Raspberry Pi 3: What's not good
The Raspberry Pi 3 is easily outclassed by the Raspberry Pi 4 and other newer PC boards when it comes to hooking up a keyboard, mouse, and monitor and turning it into a computer. The newer model has a stronger CPU, better GPU, more RAM, and much better wireless connectivity than the Raspberry Pi 3, which makes a huge difference anytime there is a user interface at play.
The Raspberry Pi 3 is still capable of acting as a KODI streaming box or a game emulator; it's just not as good. You'll see more artifacts when streaming video through the Pi 3, you'll see more stuttering during game playback when using the Pi 3, and you'll definitely notice a weaker Wi-Fi signal anytime you're sending big chunks of data across the network.
Does this mean you can't use the Raspberry Pi 3 to do any of these things? No, and I've done all of those things with one. I've also done them with version 4, and I'm telling you it's just worth the extra money to buy the newer model. If you have a Raspberry pi 3 laying around, by all means, use it! Just don't buy one new for anything with a GUI since version 4 exists.
Raspberry Pi 3: Competition
There are other brands of PC board available, and if you're interested in using Microsoft Windows or Android as the operating system, they could be a better fit for you. But the real competition comes from the Raspberry Pi 4.
If you're looking for something to build your own desktop computer, the Raspberry Pi 400 is simply phenomenal. It's an all-in-one that only needs a display and an eager set of hands to get started, and it's noticeably more powerful. For something like a home router or game cabinet, the "regular" Raspberry Pi 4 is a better choice than the Raspberry Pi 3. The extra power, dual 4k output, and increase in onboard memory is well worth the extra money,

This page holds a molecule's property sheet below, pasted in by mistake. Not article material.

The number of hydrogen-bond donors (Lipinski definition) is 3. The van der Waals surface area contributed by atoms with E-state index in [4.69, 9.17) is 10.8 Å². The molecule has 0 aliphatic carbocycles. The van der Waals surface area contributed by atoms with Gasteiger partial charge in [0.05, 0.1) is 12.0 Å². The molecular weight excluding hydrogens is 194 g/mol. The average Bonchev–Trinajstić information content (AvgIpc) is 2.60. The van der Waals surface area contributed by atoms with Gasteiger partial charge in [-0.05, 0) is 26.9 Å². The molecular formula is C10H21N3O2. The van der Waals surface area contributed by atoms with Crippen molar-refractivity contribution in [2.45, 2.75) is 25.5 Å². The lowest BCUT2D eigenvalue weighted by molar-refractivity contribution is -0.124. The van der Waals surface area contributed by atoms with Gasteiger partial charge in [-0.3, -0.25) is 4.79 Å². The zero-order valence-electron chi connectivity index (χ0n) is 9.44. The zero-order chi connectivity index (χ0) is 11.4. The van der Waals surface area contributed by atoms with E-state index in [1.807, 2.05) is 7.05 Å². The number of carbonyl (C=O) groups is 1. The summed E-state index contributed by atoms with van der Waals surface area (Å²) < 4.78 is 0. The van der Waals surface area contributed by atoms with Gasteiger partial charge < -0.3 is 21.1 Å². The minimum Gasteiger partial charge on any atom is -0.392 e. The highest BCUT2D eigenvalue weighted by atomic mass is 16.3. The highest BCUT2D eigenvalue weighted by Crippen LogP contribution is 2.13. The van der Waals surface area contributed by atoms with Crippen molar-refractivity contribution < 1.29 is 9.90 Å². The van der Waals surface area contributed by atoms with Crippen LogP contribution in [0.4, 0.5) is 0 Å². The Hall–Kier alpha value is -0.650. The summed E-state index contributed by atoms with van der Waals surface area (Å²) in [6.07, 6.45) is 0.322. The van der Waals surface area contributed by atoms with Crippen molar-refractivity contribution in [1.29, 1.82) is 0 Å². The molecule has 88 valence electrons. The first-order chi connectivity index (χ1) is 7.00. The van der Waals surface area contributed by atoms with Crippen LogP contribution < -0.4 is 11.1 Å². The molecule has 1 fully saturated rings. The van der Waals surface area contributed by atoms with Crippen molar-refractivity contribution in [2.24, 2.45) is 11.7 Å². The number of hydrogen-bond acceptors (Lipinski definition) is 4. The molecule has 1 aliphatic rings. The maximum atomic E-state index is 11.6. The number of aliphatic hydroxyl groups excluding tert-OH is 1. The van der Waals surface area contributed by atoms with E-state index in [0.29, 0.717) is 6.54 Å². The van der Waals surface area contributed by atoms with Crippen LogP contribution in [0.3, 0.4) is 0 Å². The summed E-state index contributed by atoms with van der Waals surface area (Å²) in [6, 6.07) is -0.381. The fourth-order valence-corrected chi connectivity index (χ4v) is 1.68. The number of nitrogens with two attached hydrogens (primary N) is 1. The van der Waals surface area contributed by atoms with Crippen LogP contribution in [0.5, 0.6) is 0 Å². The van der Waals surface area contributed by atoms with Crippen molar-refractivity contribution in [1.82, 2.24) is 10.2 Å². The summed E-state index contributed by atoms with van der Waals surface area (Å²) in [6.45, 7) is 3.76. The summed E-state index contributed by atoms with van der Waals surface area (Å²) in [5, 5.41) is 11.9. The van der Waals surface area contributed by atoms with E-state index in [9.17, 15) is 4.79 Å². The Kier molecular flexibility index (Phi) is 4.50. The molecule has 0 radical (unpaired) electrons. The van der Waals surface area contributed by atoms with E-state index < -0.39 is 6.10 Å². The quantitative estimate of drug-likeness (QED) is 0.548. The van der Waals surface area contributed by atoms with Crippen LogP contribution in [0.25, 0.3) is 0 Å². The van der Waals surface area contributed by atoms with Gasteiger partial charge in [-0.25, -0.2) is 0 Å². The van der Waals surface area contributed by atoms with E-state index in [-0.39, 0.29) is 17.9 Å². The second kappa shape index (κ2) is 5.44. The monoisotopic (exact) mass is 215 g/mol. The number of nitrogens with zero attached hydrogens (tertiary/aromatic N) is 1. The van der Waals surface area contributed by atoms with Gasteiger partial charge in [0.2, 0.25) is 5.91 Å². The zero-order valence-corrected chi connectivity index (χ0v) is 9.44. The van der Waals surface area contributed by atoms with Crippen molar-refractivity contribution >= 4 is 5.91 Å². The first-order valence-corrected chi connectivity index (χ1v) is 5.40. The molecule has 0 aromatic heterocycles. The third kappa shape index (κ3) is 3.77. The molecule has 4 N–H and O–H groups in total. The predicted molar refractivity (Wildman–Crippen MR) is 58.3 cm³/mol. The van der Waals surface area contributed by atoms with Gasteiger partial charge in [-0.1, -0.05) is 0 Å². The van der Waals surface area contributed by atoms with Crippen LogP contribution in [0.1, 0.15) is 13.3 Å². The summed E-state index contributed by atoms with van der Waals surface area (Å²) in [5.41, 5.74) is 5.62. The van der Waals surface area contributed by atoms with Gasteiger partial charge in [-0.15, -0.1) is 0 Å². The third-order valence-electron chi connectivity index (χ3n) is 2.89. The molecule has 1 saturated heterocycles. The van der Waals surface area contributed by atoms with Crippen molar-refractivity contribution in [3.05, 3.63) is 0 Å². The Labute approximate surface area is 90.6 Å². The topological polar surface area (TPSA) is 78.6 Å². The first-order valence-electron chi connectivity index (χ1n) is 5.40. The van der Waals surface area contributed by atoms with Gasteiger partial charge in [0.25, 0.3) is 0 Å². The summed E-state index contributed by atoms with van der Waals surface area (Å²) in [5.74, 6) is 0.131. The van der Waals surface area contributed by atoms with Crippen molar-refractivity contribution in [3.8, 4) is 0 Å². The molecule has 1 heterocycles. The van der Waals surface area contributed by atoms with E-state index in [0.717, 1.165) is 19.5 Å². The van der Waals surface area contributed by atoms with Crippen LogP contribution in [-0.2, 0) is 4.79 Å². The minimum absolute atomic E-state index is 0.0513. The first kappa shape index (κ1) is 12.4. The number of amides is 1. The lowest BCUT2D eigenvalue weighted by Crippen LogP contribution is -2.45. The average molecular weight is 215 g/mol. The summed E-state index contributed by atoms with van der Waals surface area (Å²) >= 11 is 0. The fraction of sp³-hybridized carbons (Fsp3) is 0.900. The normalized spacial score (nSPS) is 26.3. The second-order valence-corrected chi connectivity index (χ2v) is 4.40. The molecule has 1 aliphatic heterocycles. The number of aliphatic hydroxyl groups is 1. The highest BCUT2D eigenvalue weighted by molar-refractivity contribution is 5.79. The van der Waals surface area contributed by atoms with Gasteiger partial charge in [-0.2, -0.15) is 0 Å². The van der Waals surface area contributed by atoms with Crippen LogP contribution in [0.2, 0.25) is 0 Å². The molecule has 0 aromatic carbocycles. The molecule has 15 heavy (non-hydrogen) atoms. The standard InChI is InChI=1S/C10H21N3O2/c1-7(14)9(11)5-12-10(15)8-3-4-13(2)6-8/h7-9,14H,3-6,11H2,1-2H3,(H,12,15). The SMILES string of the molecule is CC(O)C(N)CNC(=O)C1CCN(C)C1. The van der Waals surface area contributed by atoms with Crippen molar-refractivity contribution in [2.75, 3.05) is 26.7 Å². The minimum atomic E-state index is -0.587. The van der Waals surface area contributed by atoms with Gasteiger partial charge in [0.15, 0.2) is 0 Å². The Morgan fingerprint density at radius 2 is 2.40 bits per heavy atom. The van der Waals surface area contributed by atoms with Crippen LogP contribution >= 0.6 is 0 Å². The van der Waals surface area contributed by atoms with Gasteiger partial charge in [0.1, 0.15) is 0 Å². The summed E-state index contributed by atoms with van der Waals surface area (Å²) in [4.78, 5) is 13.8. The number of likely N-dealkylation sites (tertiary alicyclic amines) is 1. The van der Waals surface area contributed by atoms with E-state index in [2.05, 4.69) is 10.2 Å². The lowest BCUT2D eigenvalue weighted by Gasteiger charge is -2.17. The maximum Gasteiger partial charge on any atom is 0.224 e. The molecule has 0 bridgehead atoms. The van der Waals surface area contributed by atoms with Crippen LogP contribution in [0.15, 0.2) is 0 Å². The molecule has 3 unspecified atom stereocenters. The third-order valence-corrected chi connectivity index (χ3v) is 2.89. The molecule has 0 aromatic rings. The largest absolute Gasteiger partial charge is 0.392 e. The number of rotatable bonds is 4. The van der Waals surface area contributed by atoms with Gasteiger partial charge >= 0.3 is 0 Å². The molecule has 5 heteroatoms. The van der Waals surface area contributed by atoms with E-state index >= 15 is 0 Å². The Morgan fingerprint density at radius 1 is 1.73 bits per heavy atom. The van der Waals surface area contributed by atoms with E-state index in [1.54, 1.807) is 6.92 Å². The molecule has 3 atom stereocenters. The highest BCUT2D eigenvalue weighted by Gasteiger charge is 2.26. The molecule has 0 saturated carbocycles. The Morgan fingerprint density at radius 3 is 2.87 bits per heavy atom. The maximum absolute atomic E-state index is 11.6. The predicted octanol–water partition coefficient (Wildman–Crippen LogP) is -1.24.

Raspberry Pi 3: Should you buy it?
You should buy this if ...
- You're building a network appliance or other IoT project
- You'll be using it remotely through the network
- You have a Raspberry Pi 3-specific accessory
You shouldn't buy this if...
- You want to use it in a desktop environment
- You're building any sort of gaming system
- This is your first experience with the Raspberry Pi
It's hard to say it any clearer — the Raspberry Pi 3 doesn't compare to version 4 in any situation where you work or play with it directly.
It's a fine controller. It's a fine network firewall. It's a fine Rubik's Cube-solver robot brain. It makes for a fair KODI box or retro-gaming console, but you're better off buying a Raspberry Pi 4 if you plan to attach any sort of display to it.
3 out of 5
The Raspberry Pi 3 is still a champ when it comes to DIY projects, and I have several of them controlling aquariums or as part of our Christmas lighting setup. It was easy to build my little projects using it, and it still performs so well I never really considered replacing them with a newer model.
But five years later, there are better options when it comes to the things many people want a Raspberry Pi to do, like acting as a super-cheap desktop PC. You'll be much happier spending the money on a Raspberry Pi 4 if this is the plan.
A major error in this article. You say "The board is no longer in production, so availability depends on finding existing stock."
The reality directly from the Raspberry Pi Foundation is:
"Raspberry Pi 3 Model B+ will remain in production until at least January 2026"
www_dot_raspberrypi_dot_org/products/raspberry-pi-3-model-b-plus/ ETA: Newark, a division of one of the board manufacturers, has over 600 in stock @ $35